RICHMOND is a lovely town – castles, abbeys, good pubs and the River Swale combine perfectly here.

This walk from Richmond heads for the scar to the west of the town, visits pretty Marske, before returning high above the River Swale. The views are excellent throughout.

Leave Richmond on the main road heading west and just after a second sharp kink in the road (167011) follow a minor road heading uphill.

After 250m and leaving the houses on either side, the road turns in to a wide track where there is a sign for the Coast to Coast.

The Coast to Coast has recently been designated a National Trail, increasing its public awareness and no doubt signage on its route. I am not sure Wainwright would approve.

Follow this lane as it gradually climbs and turns west, enjoying the views south over the River Swale.

After one mile the track enters Whitecliffe Wood, just beyond the farm of High Leases. This ancient and mixed woodland offers an enjoyable half mile variation from the previous open countryside. Soon after emerging from the woodland a short path goes directly up hill to the remains of an ancient Breton fort. It is worth the detour. Return to the main track and carry on a few hundred metres to East Applegarth Farm. From here the track becomes a footpath, but carries on at a similar height, contouring the two escarpments above.

After Whitecliff Scar is Applegarth Scar, both signifying the remains of the last ice age only 15,000 years ago; the retreating glacier exposing the limestone bedrock.

From West Applegarth Farm the path returns to a farm track, follow it for half a mile before taking the footpath downhill (leaving the track) through the fields in to Marske. The attractive village of Marske was once the centre of a large mining community, probably going back all the way to Elizabethan times, certainly the bridge does.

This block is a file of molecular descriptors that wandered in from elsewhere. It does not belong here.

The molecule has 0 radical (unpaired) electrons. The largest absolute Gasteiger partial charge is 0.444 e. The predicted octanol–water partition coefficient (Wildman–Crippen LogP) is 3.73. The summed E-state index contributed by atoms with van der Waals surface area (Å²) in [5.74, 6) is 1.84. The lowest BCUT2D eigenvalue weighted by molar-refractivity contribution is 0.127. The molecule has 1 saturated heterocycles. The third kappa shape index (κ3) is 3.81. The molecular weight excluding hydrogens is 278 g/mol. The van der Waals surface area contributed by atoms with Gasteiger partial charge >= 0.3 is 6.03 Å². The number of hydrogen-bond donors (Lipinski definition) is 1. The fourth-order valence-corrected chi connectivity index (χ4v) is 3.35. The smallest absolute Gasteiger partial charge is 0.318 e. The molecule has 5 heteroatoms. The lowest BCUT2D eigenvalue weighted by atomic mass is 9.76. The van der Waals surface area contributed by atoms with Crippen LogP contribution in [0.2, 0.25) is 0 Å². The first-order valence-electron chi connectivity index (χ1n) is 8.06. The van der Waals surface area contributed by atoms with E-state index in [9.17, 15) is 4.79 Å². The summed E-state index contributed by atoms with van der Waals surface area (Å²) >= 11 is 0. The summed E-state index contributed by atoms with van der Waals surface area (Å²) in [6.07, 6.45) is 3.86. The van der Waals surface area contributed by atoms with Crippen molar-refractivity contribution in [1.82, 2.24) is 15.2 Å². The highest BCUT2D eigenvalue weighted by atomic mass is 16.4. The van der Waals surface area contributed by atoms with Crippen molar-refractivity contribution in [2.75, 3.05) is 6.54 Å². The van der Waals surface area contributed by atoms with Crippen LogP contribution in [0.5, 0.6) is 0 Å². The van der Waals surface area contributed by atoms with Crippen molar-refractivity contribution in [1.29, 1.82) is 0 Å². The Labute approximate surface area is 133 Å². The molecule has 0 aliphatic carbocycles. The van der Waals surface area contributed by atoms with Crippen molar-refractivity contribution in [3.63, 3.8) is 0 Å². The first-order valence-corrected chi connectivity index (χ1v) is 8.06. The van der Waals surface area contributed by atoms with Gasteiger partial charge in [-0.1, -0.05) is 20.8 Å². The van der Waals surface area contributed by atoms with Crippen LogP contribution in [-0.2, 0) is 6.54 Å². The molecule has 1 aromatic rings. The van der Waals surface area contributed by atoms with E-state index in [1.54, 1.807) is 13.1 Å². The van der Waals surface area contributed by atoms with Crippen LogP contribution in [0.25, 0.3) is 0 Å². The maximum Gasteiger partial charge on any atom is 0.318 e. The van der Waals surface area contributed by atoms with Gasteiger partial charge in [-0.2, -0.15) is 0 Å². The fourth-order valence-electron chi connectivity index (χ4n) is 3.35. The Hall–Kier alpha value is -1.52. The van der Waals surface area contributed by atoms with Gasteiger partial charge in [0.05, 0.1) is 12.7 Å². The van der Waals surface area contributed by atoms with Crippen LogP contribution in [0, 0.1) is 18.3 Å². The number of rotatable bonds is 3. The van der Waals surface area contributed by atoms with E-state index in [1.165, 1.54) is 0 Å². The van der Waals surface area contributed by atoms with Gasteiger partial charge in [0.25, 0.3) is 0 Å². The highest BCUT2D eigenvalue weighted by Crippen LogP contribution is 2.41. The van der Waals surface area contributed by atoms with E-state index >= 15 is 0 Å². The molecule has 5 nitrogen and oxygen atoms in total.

Marske Hall itself has a colourful history (but difficult to get at through the trees) but there is a more accessible, pretty church and village hall (if you are lucky they will be serving tea).

The Little White Bus stops at the Vicarage at Downholme, one mile away on the River Swale offering a quicker return for the weary, but better is to return via the outbound route to the farm at Low Applegarth.

Just before arriving at a drystone wall, a path heads south/then east right/downhill through the fields to the banks of the River Swale. It is an area which is prone to flooding, but does offer an interesting three mile route back to the caravan park on the outskirts of Richmond.

Fact box:

Distance: Roughly 10 miles (6 miles to the bus stop at Downholme).

Height to climb: 400m (1,310 feet).

Start: NZ 169011. There is plenty of car parks in Richmond with street parking on the outskirts. Check times for the Little White bus service.

Difficulty: Medium. On good tracks and paths, some climbing but none steep.

Refreshments: Richmond has an excellent choice of pubs, cafes and shops (and a castle).

Be prepared: The route description and sketch map only provide a guide to the walk. You must take out and be able to read a map (O/S Explorer 30) and in cloudy/misty conditions a compass (essential on this walk). You must also wear the correct clothing and footwear for the outdoors. Whilst every effort is made to provide accurate information, walkers head out at their own risk. Please observe the Countryside Code and park sensibly.

Jonathan Smith runs Where2walk, a walking company based in the Yorkshire Dales:

  • He has published 3 books on walks in the Dales; ‘The Yorkshire 3 Peaks’, ‘The Dales 30’ mountains and the New ‘Walks without Stiles’ book.
  • All are available direct from the Where2walk website.
  • Book a Navigation Training day in Long Preston, near Settle (Beginners or ‘Compass & Contours’) Dates and further information are available on the website. also features 100’s of walks across Yorkshire and beyond, from easy strolls to harder climbs.